Mailbag: What Role Could James Proche Have on Offense?

WR James Proche II

Mink: The Ravens' wide receivers have performed well in camp thus far across the board, but if you're giving an award for the standout of the group so far, it would have to go to James Proche II. He's made catches all over the field – deep, over the middle, one-handed, etc.

The Ravens love the way Proche works. As a rookie last year, he was always the first guy on the field to warm up and take extra passes off the machine, and that's still the case today. Now it's showing up in practice more after a year spent mostly on special teams. Proche has gone from a guy who reporters were talking about being on the bubble to now us debating how big a role he can have on offense. That's notable.

With all that said, we still have a long way to go in camp and Proche needs to stack practices in pads, then transfer that to the preseason. He had one catch for 14 yards last year, so he certainly needs to prove that he can produce in a game setting.

Proche still doesn't have much of a path to a substantial offensive role given the improvements the Ravens have made at wide receiver around him. The Ravens have their top three in Marquise Brown, Sammy Watkins and Rashod Bateman. Perhaps Proche's strong camp, if it continues, could lead to he and Devin Duvernay having a more equal split of the No. 4 receiving reps. If there were an injury to any of the top three, it would likely be Proche or Duvernay who would get the call to handle the slot duties, and that would come with a fair number of snaps.

Downing: The top two picks have certainly lived up to their first-round billing in the early part of training camp, and there are also encouraging signs form the other members of the class. Third-round pick Ben Cleveland became and instant fan favorite after the draft with his squirrel stories and entertaining press conferences, and he's also showing he can play. Cleveland is competing for the starting left guard spot, and he probably had his best practice of camp Tuesday on the first day of full pads. He put an outside linebacker on his back on the first play of 11-on-11 drills, and he showed his power throughout practice. Cleveland is a powerful blocker and he'll earn his way into the starting lineup if he has more practices like Tuesday.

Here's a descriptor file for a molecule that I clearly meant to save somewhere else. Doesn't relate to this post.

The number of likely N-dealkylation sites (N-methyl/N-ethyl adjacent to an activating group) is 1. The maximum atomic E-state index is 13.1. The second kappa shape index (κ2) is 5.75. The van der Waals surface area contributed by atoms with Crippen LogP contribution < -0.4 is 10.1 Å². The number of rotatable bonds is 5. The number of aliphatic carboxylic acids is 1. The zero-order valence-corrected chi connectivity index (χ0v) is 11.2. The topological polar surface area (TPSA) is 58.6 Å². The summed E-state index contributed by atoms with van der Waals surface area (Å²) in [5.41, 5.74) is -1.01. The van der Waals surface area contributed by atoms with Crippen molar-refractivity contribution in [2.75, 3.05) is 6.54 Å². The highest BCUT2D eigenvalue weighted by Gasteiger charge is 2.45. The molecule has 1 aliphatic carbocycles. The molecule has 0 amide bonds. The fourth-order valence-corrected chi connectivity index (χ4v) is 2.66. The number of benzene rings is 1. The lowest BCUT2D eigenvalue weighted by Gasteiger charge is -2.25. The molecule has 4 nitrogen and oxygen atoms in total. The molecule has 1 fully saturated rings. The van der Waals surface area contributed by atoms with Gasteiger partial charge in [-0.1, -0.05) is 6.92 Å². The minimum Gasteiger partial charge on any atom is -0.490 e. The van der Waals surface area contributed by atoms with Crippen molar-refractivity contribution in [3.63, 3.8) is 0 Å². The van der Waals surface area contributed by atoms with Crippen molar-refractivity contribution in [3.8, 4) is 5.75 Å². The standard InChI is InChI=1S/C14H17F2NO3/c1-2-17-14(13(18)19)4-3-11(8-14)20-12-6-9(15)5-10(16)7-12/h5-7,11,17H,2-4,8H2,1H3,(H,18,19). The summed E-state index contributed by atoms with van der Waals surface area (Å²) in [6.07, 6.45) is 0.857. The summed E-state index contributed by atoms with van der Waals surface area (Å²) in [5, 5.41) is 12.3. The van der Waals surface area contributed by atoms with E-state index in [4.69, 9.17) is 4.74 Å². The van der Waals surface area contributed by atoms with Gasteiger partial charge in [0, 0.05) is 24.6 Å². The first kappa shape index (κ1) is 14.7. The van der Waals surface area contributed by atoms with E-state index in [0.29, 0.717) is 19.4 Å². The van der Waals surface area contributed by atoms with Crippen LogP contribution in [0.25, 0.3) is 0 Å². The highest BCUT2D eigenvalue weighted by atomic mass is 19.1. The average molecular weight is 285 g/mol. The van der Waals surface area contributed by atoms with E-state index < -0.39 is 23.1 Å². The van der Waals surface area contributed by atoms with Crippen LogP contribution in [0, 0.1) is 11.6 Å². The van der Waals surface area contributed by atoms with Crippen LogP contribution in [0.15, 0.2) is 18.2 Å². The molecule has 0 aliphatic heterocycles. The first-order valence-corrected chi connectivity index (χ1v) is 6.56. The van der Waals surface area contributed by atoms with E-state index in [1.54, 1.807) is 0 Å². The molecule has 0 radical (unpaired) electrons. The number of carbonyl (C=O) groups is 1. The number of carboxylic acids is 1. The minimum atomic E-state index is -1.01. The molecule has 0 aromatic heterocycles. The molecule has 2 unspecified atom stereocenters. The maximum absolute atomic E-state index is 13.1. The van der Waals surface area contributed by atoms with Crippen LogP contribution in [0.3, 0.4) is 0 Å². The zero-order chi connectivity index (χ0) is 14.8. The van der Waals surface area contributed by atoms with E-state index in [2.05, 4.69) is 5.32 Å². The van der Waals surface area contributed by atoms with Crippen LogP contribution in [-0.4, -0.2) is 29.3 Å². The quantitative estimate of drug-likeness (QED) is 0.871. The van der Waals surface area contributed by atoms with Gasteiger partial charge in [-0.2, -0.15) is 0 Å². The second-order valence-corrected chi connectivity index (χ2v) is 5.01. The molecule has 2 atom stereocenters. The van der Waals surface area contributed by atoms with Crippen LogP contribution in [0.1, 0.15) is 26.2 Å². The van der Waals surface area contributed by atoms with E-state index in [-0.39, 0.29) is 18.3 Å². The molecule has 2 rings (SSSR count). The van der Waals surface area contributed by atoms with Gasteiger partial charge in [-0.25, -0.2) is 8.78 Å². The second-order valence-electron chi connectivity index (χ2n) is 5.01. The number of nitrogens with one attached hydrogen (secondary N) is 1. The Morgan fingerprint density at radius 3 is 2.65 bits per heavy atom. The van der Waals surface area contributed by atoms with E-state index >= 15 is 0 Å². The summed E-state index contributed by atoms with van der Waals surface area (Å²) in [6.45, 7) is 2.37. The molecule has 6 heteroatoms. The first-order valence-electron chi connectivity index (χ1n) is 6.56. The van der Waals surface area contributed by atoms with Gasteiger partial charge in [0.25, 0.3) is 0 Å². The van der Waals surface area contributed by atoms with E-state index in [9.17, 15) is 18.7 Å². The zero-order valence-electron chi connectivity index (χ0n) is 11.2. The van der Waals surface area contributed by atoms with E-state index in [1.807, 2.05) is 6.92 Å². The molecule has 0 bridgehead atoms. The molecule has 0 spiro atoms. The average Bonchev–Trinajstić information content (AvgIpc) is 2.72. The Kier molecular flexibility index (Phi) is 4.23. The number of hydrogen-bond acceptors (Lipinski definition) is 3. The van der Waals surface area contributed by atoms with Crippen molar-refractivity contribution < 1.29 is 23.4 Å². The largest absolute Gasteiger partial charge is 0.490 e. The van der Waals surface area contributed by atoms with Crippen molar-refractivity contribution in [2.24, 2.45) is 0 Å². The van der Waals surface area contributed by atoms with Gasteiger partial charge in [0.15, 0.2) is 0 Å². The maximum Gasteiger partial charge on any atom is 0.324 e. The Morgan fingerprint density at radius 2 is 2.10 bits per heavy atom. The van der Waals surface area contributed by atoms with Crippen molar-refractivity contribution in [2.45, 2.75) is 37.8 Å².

As far as the other rookies, outside linebacker Daelin Hayes has stood out as a late-round pick. He plays hard and is often in the backfield, and he's looking like someone who will contribute as a rookie.

Mink: There's no conspiracy going on here. Everybody that is standing out, we're telling you about. But let me dig deep into the notes for a name here …

I'll point to cornerback Tavon Young. His return has flown under the radar a little bit and it really shouldn't. Coming off a third season-ending injury, Young had a steep hill to climb to return to his previous form, but it looks like he's done just that. Young competed in 11-on-11 drills, including in pads, on Tuesday and shows no ill effects from his latest knee injury.

That's a big deal because Young A) is an excellent slot cornerback when healthy and B) allows the rest of the Ravens' cornerbacks to play in their ideal roles. Marlon Humphrey can go back outside and Jimmy Smith can be that super-sub who can body up bigger wide receivers and tight ends.

Downing: This is one of those tough roster debates every season, and my expectation is for the Ravens to go with two quarterbacks on the 53-man squad. This is a competition that will likely go down to the wire, as Trace McSorley and Tyler Huntley have both been impressive in Lamar Jackson's absence. They have shown good accuracy and touch on the deep ball, and the passing game has been further along than many people expected after Jackson went on the COVID list.

The Ravens have several positions where they could want to keep an extra player – cornerback, wide receiver, tight end, outside linebacker – so it would be tough to use one of those coveted spots on a third quarterback who is unlikely to see the field. McSorley or Huntley may draw interest from other teams if they don't make Baltimore's 53-man roster, but they are better fits for this offense compared to many of the other offenses around the league. That could allow them to slip through waivers and land on the practice squad, where they can remain with the Ravens as a protected practice squad player throughout the year.

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